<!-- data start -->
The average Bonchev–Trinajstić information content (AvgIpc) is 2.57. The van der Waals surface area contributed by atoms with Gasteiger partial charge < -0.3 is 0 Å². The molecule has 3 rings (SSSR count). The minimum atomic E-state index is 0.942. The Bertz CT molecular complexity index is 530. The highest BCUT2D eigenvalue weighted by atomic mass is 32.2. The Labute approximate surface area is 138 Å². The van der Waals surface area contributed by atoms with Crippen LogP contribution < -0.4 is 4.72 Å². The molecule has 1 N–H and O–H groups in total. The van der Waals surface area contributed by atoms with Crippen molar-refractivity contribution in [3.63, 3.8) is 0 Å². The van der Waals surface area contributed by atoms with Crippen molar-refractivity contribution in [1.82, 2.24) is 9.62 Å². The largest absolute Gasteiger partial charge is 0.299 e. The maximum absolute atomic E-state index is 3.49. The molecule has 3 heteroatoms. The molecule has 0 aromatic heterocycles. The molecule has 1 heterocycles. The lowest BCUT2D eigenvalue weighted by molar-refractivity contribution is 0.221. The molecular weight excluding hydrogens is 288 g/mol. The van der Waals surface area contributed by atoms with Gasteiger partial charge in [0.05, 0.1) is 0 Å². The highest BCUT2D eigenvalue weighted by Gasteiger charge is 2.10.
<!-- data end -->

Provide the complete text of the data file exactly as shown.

The average Bonchev–Trinajstić information content (AvgIpc) is 2.57. The van der Waals surface area contributed by atoms with Gasteiger partial charge < -0.3 is 0 Å². The molecule has 3 rings (SSSR count). The minimum atomic E-state index is 0.942. The Bertz CT molecular complexity index is 530. The highest BCUT2D eigenvalue weighted by atomic mass is 32.2. The Labute approximate surface area is 138 Å². The van der Waals surface area contributed by atoms with Crippen LogP contribution < -0.4 is 4.72 Å². The molecule has 1 N–H and O–H groups in total. The van der Waals surface area contributed by atoms with Crippen molar-refractivity contribution in [3.63, 3.8) is 0 Å². The van der Waals surface area contributed by atoms with Crippen molar-refractivity contribution in [1.82, 2.24) is 9.62 Å². The largest absolute Gasteiger partial charge is 0.299 e. The maximum absolute atomic E-state index is 3.49. The molecule has 3 heteroatoms. The molecule has 0 aromatic heterocycles. The molecule has 1 heterocycles. The lowest BCUT2D eigenvalue weighted by molar-refractivity contribution is 0.221. The molecular weight excluding hydrogens is 288 g/mol. The van der Waals surface area contributed by atoms with Gasteiger partial charge in [0.05, 0.1) is 0 Å². The highest BCUT2D eigenvalue weighted by Gasteiger charge is 2.10.